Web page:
“Pfft! Snow? Call that snow?” I heard Rob cheekily taunt as he checked that our firewood was sheltered and our coal bags accessible. He built up the fire in the stove to keep us toasty warm and we tried not to think about the many mornings we had woken to find the fire burning too low and ice creeping up the inside of the side hatch. You ignored the snow and hid under the blankets. We thought you played our game well.

Even before dawn our resolve started to crack and when we could contain our excitement no longer you crawled from the bed to watch, ears back against your head in disapproval, as we bundled on woollens to protect ourselves against the cold.

“Time to play!” I called to you as we headed out to meet the adventure-we-could-not-earlier-openly-discuss. You begrudgingly followed us, as you always do, picking your path carefully through the snow, afraid that we would get ourselves into the kind of trouble only a cat can rescue us from.

We built a snowcat in the park, following the tradition that if it snows we build a magnificent creature to overlook our neighbour’s boat, but this did not cheer you. Nor did our trek to the deserted play park to experience the snowy slides and the zip wire. Rob and I had a snowball fight under the orange gaze of the street lights and we made snow angels in the banks beside the lane; we did all the childish things snow makes thirty-somethings do when no one else is around to cast judgement. You silently brooded on yours before turning tail and giving us up for lost.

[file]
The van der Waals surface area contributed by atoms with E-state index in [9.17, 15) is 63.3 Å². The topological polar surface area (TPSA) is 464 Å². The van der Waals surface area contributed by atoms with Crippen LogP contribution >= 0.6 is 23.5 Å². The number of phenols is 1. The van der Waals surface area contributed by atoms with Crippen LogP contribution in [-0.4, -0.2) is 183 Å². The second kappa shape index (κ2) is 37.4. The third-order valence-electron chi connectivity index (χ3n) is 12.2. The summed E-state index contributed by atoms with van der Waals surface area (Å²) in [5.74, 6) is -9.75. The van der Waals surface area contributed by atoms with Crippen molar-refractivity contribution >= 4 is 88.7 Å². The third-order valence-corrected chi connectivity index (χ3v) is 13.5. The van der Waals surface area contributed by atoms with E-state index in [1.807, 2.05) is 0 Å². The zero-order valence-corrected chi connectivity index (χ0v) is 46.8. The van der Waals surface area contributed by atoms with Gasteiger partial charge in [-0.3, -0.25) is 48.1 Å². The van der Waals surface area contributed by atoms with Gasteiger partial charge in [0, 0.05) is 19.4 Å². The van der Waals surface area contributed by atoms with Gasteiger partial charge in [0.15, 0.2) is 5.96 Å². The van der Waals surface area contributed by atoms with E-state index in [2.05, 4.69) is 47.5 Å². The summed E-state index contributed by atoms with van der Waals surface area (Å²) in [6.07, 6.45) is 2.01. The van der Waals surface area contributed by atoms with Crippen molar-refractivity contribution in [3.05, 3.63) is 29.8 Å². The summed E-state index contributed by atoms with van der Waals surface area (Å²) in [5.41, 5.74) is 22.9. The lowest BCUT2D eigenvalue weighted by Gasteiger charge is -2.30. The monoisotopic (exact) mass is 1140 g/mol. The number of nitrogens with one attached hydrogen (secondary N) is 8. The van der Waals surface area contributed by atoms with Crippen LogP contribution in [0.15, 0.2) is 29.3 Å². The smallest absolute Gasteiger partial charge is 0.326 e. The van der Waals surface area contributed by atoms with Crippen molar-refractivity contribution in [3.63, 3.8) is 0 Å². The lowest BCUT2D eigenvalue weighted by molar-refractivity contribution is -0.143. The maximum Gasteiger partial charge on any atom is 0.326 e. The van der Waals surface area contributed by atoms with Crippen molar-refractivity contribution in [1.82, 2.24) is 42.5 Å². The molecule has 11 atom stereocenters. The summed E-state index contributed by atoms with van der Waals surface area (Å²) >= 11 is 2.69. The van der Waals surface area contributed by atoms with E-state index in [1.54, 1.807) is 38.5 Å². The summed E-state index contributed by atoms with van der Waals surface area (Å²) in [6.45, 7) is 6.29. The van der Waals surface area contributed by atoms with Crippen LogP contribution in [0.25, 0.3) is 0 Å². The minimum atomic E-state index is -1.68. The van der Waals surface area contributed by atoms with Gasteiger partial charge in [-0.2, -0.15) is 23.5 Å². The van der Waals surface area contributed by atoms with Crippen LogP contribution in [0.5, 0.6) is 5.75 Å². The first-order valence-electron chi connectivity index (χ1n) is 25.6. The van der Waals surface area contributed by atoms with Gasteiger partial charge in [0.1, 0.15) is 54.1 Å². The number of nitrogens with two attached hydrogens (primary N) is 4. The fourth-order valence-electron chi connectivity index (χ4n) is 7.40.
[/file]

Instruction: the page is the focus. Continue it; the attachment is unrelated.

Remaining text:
We found you later, once we were home, soggy, and exhausted. We curled up in front of the stove and watched you watching the world as the snow, against your obvious wishes, continued to fall.


When the floods came.

The day the water rose and cut us off from the mainland we knew it was coming not because of the amount of rain (the Thames is fast flowing and able to cope with most weather events) but because you forewarned us of the impending danger. We have flooded only a handful of times over the last nine years and you have sensed the rising water each time, even before the Environment Agency, with all their data, issued us with their warnings. So famous were you during the 2007 floods that the local radio station asked after you. You became known as Lolly the Flood Predicting Cat!

Your first warning came in 2004. You led me to a puddle in the car park but I did not know what you wanted so I pointed at the puddle and said “yes, puddle. Well done,” before walking away. Again and again you led me back, and to the gate that leads from the premises, but still I did not understand what you were trying to tell me. Twenty-four hours later there was no car park and we were left watching cars wallow in the water. They were ruined. The river had risen four foot before dawn and there was nothing we could do.

We understand your ways better now. On 25th December last year you seemed agitated again, an unsettledness that only precedes flooding. When you tried to escort me from the premises I knew it was time to sound the alarm. In the post-Christmas-dinner darkness, I knocked on neighbouring boats and told the occupants that it was time to move their cars to higher ground. Those that know you were swift to act, but those new here seemed a little befuddled and insisted they waited until morning, that their vehicles would be safe until then. A cat, they argued, does not know the way of the river. “No,” I had urged them, “a flood is coming. You must move your car now,” and so they did, begrudgingly, wrapped up against the chilly night air. I think they secretly cursed us both for disturbing their Christmas revelry. By morning access to the site by road was lost, the water was too deep. You had got it right, yet again, much to the amazement of those that doubted.